This subproject is one of many research subprojects utilizing the resources provided by a Center grant funded by NIH/NCRR. Primary support for the subproject and the subproject's principal investigator may have been provided by other sources, including other NIH sources. The Total Cost listed for the subproject likely represents the estimated amount of Center infrastructure utilized by the subproject, not direct funding provided by the NCRR grant to the subproject or subproject staff. The torsins are an ancient family of well-conserved AAA+ proteins present within the endoplasmic reticular/nuclear envelope (ER/NE) lumen. TorsinA functions in the NE, where it interacts with LAP1 (lamina-associated protein 1). DYT1 dystonia is a neurodevelopmental disease caused by an in-frame deletion (?gag;?E) in the gene encoding torsinA. Although torsinA is ubiquitously expressed, DYT1 dystonia is a neural-selective disorder. Thus, deciphering the molecular events underlying DYT1 dystonia will not only yield information necessary for rational treatment of the disease, but also provide insight into previously unrecognized processes required for normal neuronal function. The DYT1 mutation impairs torsinA function, and loss of this function in mice causes vesiculation of neuronal nuclear envelope membranes (NE """"""""blebs""""""""). TorsinA null (Tor1a-/-) and disease knock-in (Tor1aE/E) mice both exhibit NE blebs, which appear to be outpouchings of the inner nuclear membrane (INM). Like the disease, NE blebs are neural-specific. Overexpression of LAP1 also causes NE blebs, linking LAP1 and torsinA function. AAA+ proteins modify protein substrates, typically unfolding proteins or disassembling protein complexes. Therefore, we hypothesize that the phenotype of Tor1a mutant mice reflects the failure of an AAA+ protein (torsinA) to act on its substrate (LAP1). Based on these data, we believe that understanding the mechanisms underlying NE bleb genesis may provide insight relevant to disease pathogenesis and torsinA function. The objective of this project is to use electron microscope (EM) tomography and immuno-electron microscopy to determine whether NE blebs originate from the nuclear pore. This question has implications for the pathogenesis of DYT1 dystonia and may implicate torsinA function in nuclear pore biogenesis, about which little is known.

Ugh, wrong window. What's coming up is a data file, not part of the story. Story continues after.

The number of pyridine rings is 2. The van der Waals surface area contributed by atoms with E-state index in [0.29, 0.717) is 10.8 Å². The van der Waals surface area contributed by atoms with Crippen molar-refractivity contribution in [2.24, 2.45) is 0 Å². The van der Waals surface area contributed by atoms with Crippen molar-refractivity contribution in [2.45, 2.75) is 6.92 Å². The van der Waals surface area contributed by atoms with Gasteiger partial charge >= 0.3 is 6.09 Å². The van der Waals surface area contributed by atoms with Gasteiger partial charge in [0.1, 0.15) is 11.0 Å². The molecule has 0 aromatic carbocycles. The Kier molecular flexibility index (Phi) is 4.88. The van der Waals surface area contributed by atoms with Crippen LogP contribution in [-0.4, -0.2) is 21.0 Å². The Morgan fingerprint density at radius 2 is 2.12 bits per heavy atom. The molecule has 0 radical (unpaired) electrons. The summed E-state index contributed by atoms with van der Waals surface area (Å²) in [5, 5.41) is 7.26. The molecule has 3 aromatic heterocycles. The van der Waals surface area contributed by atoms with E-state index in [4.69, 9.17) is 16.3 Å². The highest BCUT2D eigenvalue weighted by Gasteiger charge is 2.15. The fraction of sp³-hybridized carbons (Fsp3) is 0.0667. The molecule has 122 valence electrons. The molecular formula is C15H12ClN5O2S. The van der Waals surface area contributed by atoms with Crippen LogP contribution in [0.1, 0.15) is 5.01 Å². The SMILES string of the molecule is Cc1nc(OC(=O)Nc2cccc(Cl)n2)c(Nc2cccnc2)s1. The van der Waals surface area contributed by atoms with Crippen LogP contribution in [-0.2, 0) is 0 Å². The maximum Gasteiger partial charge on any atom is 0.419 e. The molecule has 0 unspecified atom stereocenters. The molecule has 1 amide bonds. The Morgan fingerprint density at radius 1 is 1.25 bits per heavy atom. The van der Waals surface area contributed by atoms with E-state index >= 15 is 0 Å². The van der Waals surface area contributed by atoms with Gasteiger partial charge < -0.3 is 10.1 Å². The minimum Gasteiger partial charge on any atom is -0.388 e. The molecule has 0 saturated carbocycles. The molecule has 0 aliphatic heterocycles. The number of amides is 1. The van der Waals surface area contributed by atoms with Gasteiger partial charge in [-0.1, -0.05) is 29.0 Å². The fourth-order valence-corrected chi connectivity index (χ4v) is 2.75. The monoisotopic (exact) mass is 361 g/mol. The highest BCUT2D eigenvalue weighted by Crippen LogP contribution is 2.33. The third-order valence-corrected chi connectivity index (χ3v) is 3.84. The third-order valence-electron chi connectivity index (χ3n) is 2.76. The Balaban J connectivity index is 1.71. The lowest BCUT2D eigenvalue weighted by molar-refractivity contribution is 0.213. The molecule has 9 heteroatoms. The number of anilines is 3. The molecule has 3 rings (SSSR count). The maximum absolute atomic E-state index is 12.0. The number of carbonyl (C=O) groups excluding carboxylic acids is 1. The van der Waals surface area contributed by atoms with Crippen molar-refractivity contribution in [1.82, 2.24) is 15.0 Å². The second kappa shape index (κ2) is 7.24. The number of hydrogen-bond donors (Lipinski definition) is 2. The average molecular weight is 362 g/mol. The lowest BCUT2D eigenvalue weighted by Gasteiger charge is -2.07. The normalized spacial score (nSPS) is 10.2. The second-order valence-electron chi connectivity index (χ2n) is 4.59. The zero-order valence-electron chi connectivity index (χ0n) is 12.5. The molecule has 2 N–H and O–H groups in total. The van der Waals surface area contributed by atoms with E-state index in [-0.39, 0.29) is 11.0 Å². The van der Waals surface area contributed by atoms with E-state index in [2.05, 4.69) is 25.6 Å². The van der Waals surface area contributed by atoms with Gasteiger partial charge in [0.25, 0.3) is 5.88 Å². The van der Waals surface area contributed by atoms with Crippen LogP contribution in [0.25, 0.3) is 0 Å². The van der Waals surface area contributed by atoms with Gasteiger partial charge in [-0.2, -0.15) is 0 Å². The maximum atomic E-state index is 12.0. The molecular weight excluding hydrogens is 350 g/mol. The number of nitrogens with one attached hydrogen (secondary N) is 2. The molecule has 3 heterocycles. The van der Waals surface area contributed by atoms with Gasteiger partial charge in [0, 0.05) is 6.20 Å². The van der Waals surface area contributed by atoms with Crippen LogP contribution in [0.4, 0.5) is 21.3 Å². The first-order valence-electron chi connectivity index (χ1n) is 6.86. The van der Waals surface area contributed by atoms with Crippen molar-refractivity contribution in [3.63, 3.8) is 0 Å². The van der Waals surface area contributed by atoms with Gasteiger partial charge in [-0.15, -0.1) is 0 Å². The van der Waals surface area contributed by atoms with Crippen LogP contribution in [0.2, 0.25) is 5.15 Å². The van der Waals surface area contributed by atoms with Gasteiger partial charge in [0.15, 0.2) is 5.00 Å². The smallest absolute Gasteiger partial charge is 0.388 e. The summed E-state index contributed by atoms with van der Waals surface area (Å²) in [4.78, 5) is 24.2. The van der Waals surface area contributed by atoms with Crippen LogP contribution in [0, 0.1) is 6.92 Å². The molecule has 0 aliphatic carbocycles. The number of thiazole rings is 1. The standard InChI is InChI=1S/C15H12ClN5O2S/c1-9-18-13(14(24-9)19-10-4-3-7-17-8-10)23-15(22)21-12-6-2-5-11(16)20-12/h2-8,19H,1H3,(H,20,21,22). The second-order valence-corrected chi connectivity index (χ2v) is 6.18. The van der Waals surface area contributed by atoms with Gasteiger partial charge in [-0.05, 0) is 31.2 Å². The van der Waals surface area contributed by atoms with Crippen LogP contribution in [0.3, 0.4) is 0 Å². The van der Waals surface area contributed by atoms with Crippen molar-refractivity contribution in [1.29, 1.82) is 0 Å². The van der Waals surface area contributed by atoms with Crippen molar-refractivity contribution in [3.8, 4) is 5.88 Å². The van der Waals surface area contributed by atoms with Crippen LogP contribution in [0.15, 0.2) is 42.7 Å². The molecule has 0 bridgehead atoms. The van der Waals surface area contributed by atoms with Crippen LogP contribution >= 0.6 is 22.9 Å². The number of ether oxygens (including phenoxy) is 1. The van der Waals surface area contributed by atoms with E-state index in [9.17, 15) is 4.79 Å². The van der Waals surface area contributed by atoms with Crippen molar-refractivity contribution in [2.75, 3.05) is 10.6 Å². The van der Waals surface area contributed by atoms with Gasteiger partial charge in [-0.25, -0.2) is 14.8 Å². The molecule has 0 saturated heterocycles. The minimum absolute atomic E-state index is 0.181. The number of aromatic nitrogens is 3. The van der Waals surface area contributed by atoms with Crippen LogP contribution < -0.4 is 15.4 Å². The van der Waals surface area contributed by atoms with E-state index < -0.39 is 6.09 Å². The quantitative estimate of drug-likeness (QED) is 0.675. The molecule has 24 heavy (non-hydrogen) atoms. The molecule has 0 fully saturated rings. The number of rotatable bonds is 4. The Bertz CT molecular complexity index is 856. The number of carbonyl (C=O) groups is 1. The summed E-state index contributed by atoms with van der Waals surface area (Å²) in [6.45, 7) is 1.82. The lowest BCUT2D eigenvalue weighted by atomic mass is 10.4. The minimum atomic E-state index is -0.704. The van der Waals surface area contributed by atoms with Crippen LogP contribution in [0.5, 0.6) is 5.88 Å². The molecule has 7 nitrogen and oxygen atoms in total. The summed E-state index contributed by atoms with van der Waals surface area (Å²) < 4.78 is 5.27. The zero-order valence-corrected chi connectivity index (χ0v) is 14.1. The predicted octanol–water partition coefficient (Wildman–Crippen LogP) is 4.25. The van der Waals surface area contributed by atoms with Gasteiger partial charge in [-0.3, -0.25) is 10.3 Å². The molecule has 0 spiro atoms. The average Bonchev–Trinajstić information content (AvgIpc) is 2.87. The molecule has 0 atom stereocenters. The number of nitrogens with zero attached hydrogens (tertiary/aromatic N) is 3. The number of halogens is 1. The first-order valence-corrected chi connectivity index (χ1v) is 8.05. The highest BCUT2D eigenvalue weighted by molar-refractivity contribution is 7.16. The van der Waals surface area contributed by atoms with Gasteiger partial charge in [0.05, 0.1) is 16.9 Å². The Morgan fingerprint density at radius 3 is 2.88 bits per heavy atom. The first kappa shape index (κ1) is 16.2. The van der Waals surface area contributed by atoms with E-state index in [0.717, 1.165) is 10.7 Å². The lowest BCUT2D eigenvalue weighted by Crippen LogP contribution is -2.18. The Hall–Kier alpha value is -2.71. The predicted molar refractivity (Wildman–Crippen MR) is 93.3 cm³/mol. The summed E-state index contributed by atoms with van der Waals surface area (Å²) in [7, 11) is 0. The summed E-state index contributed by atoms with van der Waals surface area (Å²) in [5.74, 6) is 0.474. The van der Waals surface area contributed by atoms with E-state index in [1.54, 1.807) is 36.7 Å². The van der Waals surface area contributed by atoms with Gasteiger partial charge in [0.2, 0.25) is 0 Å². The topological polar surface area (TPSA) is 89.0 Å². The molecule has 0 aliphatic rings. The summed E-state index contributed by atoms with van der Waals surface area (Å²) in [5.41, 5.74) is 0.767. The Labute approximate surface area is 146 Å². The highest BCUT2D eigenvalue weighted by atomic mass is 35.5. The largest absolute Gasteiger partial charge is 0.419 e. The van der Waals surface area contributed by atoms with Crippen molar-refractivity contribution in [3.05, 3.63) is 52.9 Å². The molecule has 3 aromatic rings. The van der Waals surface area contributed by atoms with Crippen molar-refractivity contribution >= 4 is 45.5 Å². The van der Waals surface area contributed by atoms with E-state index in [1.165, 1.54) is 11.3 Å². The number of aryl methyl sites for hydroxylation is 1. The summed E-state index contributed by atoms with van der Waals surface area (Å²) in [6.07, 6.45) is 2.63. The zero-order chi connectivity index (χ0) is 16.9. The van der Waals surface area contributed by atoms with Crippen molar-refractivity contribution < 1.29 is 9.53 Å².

National Institute of Health (NIH)
National Center for Research Resources (NCRR)
Biotechnology Resource Grants (P41)
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University of California San Diego
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